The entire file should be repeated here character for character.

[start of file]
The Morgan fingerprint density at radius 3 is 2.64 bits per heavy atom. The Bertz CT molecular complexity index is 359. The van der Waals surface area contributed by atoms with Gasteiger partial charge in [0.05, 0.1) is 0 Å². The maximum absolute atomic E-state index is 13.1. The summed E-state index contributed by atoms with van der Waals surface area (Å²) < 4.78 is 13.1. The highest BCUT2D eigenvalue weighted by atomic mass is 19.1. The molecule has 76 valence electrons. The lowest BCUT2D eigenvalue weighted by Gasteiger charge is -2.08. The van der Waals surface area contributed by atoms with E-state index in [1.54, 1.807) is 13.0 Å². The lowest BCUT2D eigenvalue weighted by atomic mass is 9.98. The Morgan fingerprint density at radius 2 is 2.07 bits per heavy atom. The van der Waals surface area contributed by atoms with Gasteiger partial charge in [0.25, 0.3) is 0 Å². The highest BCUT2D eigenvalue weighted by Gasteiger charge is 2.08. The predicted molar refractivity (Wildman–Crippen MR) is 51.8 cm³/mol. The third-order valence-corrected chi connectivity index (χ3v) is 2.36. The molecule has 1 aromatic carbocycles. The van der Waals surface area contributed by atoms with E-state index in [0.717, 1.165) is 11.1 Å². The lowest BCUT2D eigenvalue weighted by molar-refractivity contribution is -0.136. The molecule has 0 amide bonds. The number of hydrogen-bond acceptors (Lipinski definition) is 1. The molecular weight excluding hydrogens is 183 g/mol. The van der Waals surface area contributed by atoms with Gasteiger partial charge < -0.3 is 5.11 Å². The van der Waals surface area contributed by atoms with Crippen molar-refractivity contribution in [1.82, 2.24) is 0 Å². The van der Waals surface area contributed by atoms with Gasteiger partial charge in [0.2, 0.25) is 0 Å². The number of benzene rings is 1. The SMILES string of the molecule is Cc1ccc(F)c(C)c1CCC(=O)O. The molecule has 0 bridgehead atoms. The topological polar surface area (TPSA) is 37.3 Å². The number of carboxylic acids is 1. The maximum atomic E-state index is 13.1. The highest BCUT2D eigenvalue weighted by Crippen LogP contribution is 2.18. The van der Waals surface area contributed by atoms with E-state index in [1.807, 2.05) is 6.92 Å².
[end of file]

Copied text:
The Morgan fingerprint density at radius 3 is 2.64 bits per heavy atom. The Bertz CT molecular complexity index is 359. The van der Waals surface area contributed by atoms with Gasteiger partial charge in [0.05, 0.1) is 0 Å². The maximum absolute atomic E-state index is 13.1. The summed E-state index contributed by atoms with van der Waals surface area (Å²) < 4.78 is 13.1. The highest BCUT2D eigenvalue weighted by atomic mass is 19.1. The molecule has 76 valence electrons. The lowest BCUT2D eigenvalue weighted by Gasteiger charge is -2.08. The van der Waals surface area contributed by atoms with E-state index in [1.54, 1.807) is 13.0 Å². The lowest BCUT2D eigenvalue weighted by atomic mass is 9.98. The Morgan fingerprint density at radius 2 is 2.07 bits per heavy atom. The van der Waals surface area contributed by atoms with Gasteiger partial charge in [0.25, 0.3) is 0 Å². The highest BCUT2D eigenvalue weighted by Gasteiger charge is 2.08. The predicted molar refractivity (Wildman–Crippen MR) is 51.8 cm³/mol. The third-order valence-corrected chi connectivity index (χ3v) is 2.36. The molecule has 1 aromatic carbocycles. The van der Waals surface area contributed by atoms with E-state index in [0.717, 1.165) is 11.1 Å². The lowest BCUT2D eigenvalue weighted by molar-refractivity contribution is -0.136. The molecule has 0 amide bonds. The number of hydrogen-bond acceptors (Lipinski definition) is 1. The molecular weight excluding hydrogens is 183 g/mol. The van der Waals surface area contributed by atoms with Gasteiger partial charge < -0.3 is 5.11 Å². The van der Waals surface area contributed by atoms with Crippen molar-refractivity contribution in [1.82, 2.24) is 0 Å². The van der Waals surface area contributed by atoms with Gasteiger partial charge in [0.2, 0.25) is 0 Å². The number of benzene rings is 1. The SMILES string of the molecule is Cc1ccc(F)c(C)c1CCC(=O)O. The molecule has 0 bridgehead atoms. The topological polar surface area (TPSA) is 37.3 Å². The number of carboxylic acids is 1. The maximum atomic E-state index is 13.1. The highest BCUT2D eigenvalue weighted by Crippen LogP contribution is 2.18. The van der Waals surface area contributed by atoms with E-state index in [1.807, 2.05) is 6.92 Å².